The copyright symbol takes the shape of a capital c letter inside the circle and means that a specific company or a person owns a certain product. This product cannot be used without the owner's consent. The sign was first introduced in the United States through the copyright act in 1909. It was then limited to particular types of products like graphic and sculpture, and then it was extended later in 1954. Since the symbol was not accessible on typewriters and computers, it was common to use (C) to give the same function as the current copyright symbol.
History of Copyright Symbol
The Universal Copyright Convention described the use of the copyright symbol. The symbol is also widely recognized but, under the Berne Convention, the copyright symbol is no longer required in most nations to assert new copyright. According to the Act of 1988 - Berne Convention Implementation, valid on March 1, 1989, the requirement for the copyright symbol was removed from the US copyright law. However, the presence or absence of the copyright symbol is still legally significant in works published before that date. Nowadays, the symbol of copyright continues to affect various remedies accessible to a copyright holder whose work is mainly infringed.
Previous symbols that were indicating a copyright status of work are seen in Scottish almanacs of 1670. These books hold a printed copy of the so-called local coat-of-arms in order to show their authenticity. In the US, the Copyright Act of 1802, required very first copyright notice.
When does the Copyright Symbol come in use
Later, as a result of the Copyright Act of 1909, the copyright symbol ⟨©⟩ was first introduced in the United States, particularly in section 18. The symbol was initially applied only to graphic, pictorial, and sculptural works. The Copyright Act of 1909 was mainly meant to be an entire overhaul and rewrite of existing copyright law. As it was initially proposed in the bill's draft, the copyright protection immediately required putting the word "copyright" and a sanctioned abbreviation on the work of art itself. That requirement included paintings too; Hence, the argument about the frame was detachable. In conference sessions conducted in 1905 and 1906, among copyright stakeholders on the proposed bill, the representatives of artist organizations retorted to this requirement. They wished to put no more on the work than the artist's name. As a compromise, the probability was created in order to add a relatively unintrusive mark, which was the capital letter "C" within a circle. It was required that the symbol of the letter "C" was obligatory to appear on work next to its artist's name. That sign indicated a far more elaborate copyright notice elsewhere, which was still to be accepted to be put on the mounting. Indeed, as a result of the submission of the version of the bill to Congress in 1906, which was compiled by the Copyright Commission right under the direction of the Librarian of Congress, namely Herbert Putnam, included a provision that a special copyright symbol, particularly the letter "C" must inclose within a circle. That sign could have been used instead of the full word "copyright" or the abbreviation "corp.". However, it should have been used only for a limited category of copyrightable works, such as works of art but not for the ordinary periodicals or books.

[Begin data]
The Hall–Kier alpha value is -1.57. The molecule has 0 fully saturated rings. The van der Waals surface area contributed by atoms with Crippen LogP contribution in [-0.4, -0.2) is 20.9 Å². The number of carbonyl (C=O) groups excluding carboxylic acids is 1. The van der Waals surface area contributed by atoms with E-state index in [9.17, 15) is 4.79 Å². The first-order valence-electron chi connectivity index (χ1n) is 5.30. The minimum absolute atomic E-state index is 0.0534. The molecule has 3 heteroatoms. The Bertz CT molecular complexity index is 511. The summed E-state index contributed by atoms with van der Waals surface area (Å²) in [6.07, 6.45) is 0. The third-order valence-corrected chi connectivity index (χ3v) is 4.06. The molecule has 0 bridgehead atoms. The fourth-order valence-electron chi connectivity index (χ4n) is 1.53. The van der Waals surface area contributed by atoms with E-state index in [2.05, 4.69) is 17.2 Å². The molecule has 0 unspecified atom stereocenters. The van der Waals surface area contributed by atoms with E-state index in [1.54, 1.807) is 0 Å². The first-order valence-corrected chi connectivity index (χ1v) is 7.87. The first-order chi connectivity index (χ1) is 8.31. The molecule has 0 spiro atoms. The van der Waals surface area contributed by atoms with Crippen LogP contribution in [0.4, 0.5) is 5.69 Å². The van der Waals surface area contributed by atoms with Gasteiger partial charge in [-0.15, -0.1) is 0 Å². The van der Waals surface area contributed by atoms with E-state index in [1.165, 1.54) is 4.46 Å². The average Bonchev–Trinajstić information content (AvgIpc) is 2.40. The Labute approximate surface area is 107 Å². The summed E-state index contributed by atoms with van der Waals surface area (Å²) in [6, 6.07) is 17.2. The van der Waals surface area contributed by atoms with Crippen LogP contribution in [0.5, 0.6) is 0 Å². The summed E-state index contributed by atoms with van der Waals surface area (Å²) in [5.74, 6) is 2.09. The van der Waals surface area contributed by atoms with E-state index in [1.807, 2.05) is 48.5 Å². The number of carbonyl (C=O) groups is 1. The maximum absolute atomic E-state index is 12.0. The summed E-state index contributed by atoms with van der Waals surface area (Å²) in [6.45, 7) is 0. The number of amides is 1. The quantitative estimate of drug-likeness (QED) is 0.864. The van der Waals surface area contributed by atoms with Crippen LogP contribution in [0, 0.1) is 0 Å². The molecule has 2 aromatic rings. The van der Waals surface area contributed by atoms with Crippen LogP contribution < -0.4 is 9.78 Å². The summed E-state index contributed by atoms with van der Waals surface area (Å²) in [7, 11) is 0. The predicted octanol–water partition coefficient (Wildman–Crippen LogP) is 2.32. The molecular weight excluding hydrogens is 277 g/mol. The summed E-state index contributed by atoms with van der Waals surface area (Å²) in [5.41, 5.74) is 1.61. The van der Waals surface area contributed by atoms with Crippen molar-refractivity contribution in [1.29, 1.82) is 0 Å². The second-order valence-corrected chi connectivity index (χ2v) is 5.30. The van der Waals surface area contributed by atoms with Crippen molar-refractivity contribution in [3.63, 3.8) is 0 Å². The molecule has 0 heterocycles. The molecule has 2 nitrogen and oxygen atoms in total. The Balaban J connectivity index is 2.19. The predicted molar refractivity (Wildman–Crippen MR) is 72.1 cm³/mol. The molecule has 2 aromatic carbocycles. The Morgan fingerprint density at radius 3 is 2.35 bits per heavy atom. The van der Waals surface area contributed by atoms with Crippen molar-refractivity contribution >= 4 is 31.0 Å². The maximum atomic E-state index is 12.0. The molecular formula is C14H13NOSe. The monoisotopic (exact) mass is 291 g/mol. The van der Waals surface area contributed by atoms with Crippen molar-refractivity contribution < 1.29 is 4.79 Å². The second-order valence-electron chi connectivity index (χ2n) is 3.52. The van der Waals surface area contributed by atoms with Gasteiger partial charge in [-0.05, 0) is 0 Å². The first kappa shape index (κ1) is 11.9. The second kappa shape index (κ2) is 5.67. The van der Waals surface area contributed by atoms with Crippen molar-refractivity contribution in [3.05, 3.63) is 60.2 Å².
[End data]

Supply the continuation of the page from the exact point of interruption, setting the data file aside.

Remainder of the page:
In 1946, the formulation of the 1909 Act was incorporated and left unchanged as title 17 of the United States Code. Later, a 1954 amendment to the US law extended the use of the copyright symbol to any published, copyrighted works, and the copyright symbol was permitted to be used as an alternative and substitutions of the names "Copyright" and "Copr.", this was diffused in all copyright notices.
The Unicode of Copyright Symbol
The character of the copyright symbol is mapped in Unicode as "U + 00A9 © COPYRIGHT" sign. The Unicode also has "U + 24B8 Ⓒ" (Circled Latin capital letter - C along with another Unicode of "U + 24D2, ⓒ" which has an appearance quite similar to the character itself. However, the copyright symbol with a circle "©" symbol is not accessible and available on standard typewriters, keyboards, or in ASCII, as it has long been common to approximate this copyright symbol along with the characters of namely < (C) > (C in parentheses). It was a practice that the US Copyright Office accepted right under both 1909 and 1976, according to the US Copyright Acts. The word processing software with an autocorrection facility can easily find and recognize this three-character sequence. Then it gives the possibility to convert it automatically right to a single copyright symbol.
How to type Copyright Symbol
On modern computer systems, the formal icon of copyright symbol ⟨©⟩ may be generated using any of these methods listed below:
- On US international keyboard layout (notably, on Linux, Windows, and Chrome OS): Press the button of "Alt Gr" + C;
- On Windows: Press “Alt” + 0169;
- On Mac: Press “⌥ Option + g;
- In Linux: Click on the “Compose OC”;
- On Chrome OS: First, click on the "Ctrl" button, then press "⇧ Shift" +u, a9, and then click on " ↵ Enter" or "Space" buttons;
- In HTML: use “©”, or “©” signs;